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Tuesday, 18 February 2014
BLACK SOCIAL HISTORY : AFRO-AUSTRALIAN " FANNY COCHRANE SMITH " A PROUD BLACK AUSTRALIAN COMFORTABLE WITH HER BLACK IDENTITY AND ABLE TO MOVE IN THE WHITE MAN WORLD : GOES INTO THE " HALL OF BLACK GENIUS "
BLACK SOCIAL HISTORY Fanny Cochrane Smith (1834-1905), Tasmanian Aborigine, was born in early December 1834 at the Wybalenna Aboriginal establishment, Flinders Island, Tasmania, daughter of Tanganuturra (Sarah), father unknown.
After the age of 7 Fanny spent her childhood in European homes and institutions. In December 1842 she entered the Queen's Orphan School, Hobart, to learn domestic service skills, but where the children learned little and were subjected to prison-like discipline. More of her time was spent in the Flinders Island home of the catechist Robert Clark, where she lived in conditions of appalling squalor, neglect and brutality. At 12 she worked for the Clarks as a domestic servant at the pittance of £2 10s. 0d. a year.
In 1847 the 46 survivors of the Aboriginal establishment were removed to Oyster Cove, south of Hobart. Fanny went into service in Hobart, but soon returned to Oyster Cove to live with her mother and sister. On 27 October 1854 in Hobart she married William Smith, an English sawyer and ex-convict transported for stealing a donkey.
Upon marriage Fanny received a £24 annuity. She and William worked at fencing and shingle splitting and also ran a boarding-house in Hobart. Her younger brother Adam lived with them and her people from Oyster Cove visited. After Adam died in 1857, Fanny and William took up land near Oyster Cove. Their son William Henry was born in 1858; five more boys and five girls followed. Fanny raised her children in a simple five-roomed wooden house. Her mother often lived there and Trugernanner, William Lanne and others were frequent callers. The family grew their own produce but their income came from timber; Fanny worked in the bush splitting shingles and carried them out herself. She walked the 31 miles (50 km) to Hobart for supplies.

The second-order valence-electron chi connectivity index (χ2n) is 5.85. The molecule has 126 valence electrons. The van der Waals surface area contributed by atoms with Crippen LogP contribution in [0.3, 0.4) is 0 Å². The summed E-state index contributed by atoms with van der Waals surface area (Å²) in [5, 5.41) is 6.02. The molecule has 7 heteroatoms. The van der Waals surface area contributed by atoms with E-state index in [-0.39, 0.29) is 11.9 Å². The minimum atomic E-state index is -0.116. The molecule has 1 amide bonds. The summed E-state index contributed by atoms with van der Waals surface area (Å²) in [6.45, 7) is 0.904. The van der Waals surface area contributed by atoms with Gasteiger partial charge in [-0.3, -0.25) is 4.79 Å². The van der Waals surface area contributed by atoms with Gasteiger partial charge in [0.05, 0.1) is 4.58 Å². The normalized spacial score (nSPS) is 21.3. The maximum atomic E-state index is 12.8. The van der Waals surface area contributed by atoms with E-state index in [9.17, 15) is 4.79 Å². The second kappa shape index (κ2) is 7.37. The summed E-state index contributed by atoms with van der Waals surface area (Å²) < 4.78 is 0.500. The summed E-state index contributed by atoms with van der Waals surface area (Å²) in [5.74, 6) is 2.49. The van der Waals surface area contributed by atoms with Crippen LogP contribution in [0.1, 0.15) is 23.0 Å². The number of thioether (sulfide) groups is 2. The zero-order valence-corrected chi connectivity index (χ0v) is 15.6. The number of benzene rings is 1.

After Trugernanner's death in 1876 Fanny renewed her claim to be the last surviving Tasmanian Aboriginal. In recognition of the claim, parliament increased her annuity to £50, and in 1889 gave her a free grant of 300 acres (121 ha). She continued to hunt and gather bush foods and medicines, make baskets, dive for shellfish and carry out Aboriginal religious observances.
Proud of her Aboriginal identity, she also moved with confidence in the European world. She and William were early converts to Methodism in their area and one of their sons became a lay preacher. Church services were held in Fanny's kitchen until a church was built on land which she donated. She was active in fund-raising and hosted the annual Methodist picnic, people travelling long distances to sample her cooking and to see her perform Aboriginal songs and dances. In 1899 and 1903 she recorded songs on wax cylinders: held in the Tasmanian Museum and Art Gallery, these are the only recordings ever made of Tasmanian Aboriginal song and speech.
Fanny Cochrane Smith died of pneumonia and pleurisy at Port Cygnet on 24 February 1905, William having died in 1903. Her funeral cortège was followed by more than 400 people and she is still remembered warmly as 'one of nature's ladies' who could entertain any gathering with her sparkling eyes and ready wit.